Definitions from Black's Law Dictionary: 2nd Edition and Ballentine's Law Dictionary as are available for each term in each dictionary.
  • Ballentine's Law Dictionary

    Appertaining to the United States; appertaining to a community of sovereign states. See fi Ohio St. 342.

  • Black's Law Dictionary: 2nd Edition

    In constitutional law. A term commonly used to express a league or compact between two or more states. In American law. Belonging to the general government or union of the states. Founded on or organized under the constitution or laws of the United States. The United States has been generally styled, in American political and judicial writings, a "federal government" The tenn has not been imposed by any specific constitutional authority, but only expresses the general sense and opinion upon the nature of the form of government. In recent years, there is observable a disposition to employ the term "national" in speaking of the government of the Union. Neither word settles anything as to the nature or power of the government. "Federal" is somewhat more appropriate if the government is considered a union of the states; "national" Is preferable if the view is adopted that the state governments and the Union are two distinct systems, each established by the people directly, one for local and the other for national purposes. See United States v. Cruikshank, 92 In S. 542, 23 L. Eld. 588; Abbott.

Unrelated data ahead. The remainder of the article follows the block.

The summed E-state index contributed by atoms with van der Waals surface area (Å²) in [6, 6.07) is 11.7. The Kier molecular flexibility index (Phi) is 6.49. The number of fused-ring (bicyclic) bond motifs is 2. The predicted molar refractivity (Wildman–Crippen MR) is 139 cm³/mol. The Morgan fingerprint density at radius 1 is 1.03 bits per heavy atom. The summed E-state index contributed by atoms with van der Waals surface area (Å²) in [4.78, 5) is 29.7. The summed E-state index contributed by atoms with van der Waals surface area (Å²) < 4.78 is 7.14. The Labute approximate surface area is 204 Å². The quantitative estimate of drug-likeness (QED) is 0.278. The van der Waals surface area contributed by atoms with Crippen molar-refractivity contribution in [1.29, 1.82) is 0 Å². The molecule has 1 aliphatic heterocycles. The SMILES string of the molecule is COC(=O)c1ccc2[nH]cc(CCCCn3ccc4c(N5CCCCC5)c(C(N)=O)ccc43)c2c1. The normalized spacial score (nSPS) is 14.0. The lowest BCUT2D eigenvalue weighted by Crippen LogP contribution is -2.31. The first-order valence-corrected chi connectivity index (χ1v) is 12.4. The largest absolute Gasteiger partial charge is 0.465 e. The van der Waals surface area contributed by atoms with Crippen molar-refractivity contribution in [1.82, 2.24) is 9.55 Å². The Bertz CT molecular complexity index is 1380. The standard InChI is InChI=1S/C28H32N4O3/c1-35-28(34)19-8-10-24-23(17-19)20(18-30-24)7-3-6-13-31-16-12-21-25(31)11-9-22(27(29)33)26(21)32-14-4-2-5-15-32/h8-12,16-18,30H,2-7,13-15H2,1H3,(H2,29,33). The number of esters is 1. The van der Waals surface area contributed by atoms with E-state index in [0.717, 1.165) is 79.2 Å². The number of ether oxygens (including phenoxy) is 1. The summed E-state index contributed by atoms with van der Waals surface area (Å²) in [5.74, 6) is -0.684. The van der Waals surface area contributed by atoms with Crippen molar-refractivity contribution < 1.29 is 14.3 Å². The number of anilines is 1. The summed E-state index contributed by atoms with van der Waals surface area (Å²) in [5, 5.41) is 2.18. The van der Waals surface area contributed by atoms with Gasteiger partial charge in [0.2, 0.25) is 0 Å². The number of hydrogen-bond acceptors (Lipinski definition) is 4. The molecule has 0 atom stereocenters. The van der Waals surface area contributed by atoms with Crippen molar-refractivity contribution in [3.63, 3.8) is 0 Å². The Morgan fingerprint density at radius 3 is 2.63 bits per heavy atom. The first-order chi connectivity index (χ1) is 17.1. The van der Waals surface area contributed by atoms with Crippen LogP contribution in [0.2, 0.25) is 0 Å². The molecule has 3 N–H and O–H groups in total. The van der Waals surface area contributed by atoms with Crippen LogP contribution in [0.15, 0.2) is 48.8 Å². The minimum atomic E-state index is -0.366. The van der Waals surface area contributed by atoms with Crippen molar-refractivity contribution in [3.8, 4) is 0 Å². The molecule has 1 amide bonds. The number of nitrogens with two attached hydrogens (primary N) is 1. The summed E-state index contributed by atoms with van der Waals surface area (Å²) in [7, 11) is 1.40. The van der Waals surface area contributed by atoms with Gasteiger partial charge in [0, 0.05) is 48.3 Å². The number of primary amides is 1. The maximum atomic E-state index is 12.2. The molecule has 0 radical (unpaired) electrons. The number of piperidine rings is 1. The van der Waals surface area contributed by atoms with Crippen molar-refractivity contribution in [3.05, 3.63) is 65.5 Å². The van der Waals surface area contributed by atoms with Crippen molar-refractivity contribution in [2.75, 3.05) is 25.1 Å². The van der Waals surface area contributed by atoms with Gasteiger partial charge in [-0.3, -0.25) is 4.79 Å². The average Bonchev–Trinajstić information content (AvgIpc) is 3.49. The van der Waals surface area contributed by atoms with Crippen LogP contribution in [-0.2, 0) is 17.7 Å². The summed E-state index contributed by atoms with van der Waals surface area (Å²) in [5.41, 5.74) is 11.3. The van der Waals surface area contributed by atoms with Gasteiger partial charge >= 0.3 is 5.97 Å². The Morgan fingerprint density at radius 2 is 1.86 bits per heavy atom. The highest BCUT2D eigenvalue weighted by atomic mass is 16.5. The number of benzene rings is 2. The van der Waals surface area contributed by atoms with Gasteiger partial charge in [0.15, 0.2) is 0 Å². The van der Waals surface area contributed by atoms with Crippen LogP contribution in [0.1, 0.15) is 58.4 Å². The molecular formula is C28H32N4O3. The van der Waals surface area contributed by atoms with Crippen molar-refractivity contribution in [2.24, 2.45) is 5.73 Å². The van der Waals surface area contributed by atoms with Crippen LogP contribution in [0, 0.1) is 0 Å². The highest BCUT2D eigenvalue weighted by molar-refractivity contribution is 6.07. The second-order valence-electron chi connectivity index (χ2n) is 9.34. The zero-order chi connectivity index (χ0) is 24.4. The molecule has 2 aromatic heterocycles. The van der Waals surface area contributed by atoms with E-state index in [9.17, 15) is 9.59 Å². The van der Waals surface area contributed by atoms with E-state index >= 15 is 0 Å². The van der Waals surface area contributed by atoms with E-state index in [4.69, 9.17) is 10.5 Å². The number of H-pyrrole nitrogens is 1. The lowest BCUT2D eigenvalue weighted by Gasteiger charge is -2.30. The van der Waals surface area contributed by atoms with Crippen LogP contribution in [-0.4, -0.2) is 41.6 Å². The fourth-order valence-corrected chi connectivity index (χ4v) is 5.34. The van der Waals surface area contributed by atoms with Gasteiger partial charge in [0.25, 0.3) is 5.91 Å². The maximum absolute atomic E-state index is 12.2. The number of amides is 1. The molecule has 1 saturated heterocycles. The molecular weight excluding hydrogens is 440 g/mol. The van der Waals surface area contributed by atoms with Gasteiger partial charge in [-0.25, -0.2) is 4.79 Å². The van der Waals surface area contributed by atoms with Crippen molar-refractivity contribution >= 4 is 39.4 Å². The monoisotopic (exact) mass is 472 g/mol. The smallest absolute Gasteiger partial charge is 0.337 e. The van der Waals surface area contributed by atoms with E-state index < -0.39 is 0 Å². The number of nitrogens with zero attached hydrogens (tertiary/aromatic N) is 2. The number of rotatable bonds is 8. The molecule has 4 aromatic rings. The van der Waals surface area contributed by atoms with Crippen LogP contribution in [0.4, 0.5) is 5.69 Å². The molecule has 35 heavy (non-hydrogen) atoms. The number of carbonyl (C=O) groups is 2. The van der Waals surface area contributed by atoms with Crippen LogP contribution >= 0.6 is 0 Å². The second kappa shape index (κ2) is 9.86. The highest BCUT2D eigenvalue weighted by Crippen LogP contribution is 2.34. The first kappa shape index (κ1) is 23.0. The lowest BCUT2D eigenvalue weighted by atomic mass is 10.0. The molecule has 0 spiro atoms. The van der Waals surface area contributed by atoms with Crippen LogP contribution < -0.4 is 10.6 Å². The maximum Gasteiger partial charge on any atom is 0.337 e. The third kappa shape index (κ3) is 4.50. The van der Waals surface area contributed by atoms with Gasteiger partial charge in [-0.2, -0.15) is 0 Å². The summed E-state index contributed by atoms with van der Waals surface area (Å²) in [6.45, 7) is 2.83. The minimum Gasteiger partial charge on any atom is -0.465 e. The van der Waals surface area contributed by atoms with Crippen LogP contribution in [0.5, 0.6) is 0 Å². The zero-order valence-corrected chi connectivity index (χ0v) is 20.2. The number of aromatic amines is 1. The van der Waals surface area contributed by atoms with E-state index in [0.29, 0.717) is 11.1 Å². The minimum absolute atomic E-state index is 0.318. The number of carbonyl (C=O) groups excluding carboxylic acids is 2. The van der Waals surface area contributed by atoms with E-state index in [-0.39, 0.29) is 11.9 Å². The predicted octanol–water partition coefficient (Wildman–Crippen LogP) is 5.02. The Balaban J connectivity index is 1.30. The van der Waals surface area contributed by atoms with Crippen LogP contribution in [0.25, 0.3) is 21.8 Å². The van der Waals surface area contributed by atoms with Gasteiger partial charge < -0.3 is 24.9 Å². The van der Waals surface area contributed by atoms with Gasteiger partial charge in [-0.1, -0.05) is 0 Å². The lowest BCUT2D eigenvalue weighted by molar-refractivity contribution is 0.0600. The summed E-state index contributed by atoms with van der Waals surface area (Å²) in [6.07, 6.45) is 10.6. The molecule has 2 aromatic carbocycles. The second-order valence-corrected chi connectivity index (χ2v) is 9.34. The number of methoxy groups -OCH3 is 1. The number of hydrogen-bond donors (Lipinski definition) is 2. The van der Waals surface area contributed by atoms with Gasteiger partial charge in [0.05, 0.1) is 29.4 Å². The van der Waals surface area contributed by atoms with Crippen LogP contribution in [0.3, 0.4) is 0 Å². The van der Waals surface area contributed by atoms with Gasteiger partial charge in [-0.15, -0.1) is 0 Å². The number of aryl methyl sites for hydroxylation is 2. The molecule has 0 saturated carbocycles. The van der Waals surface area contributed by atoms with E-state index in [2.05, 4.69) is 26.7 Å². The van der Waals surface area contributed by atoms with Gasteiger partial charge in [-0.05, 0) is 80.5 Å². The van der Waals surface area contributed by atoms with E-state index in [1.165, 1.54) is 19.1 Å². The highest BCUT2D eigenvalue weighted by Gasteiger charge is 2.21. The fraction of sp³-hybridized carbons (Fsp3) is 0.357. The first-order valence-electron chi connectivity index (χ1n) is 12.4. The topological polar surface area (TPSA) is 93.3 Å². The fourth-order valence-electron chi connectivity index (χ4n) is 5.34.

—Federal courts. The courts of the United States. See Courts of the Untted States.
    —Federal government. The -system of government administered in a state formed by the union or confederation of several independent or quasi independent states; also the composite state so formed. In strict usage, there is a distinction between a confederation and a federal government. The former term denotes a league or permanent alliance between several states, each of which ls fully sovereign and independent, and each of which retains its full dignity, organization, and sovereignty, though yielding to the central authority a controlling power for a few limited purposes, such as external and diplomatic relations. In this case, the component states are the units, with respect to the confederation, and the central government acts upon them, not upon the individual citizens. In a federal government, on the other hand, the allied states form a union,
    — not, indeed, to such an extent as to destroy their separate organization or deprive them of quasi sovereignty with respect to the administration of their purely local concerns, but so that the central power is erected into a true state or nation, possessing sovereignty both external and internal,
    —while the administration of national affairs is directed, and its effects felt, not by the separate states deliberating as units, but by the people of nil, in their collective capacity, as citizens of the nation. The distinction is expressed, by the German writers, by the use of the two words " Staatcnbund" and "Bundesstaat;" the former denoting a league or confederation of states, and the latter a federal government, or state formed by means of a league or confederation.
    —Federal question. Cases arising under the constitution of the United States, acts of congress, or treaties, and involving their interpretation or application. and of which jurisdiction is given to the federal courts, are commonly described by the legal profession as cases involving a "federal question." In re Sievers (D. Ct) 91 Fed. 372; U. S. v. Douglas, 113 N. C. 190, 18 S. E. 202; Williams v. Bruffy, 102 U. S. 248, 26 Ij. Ed. 135.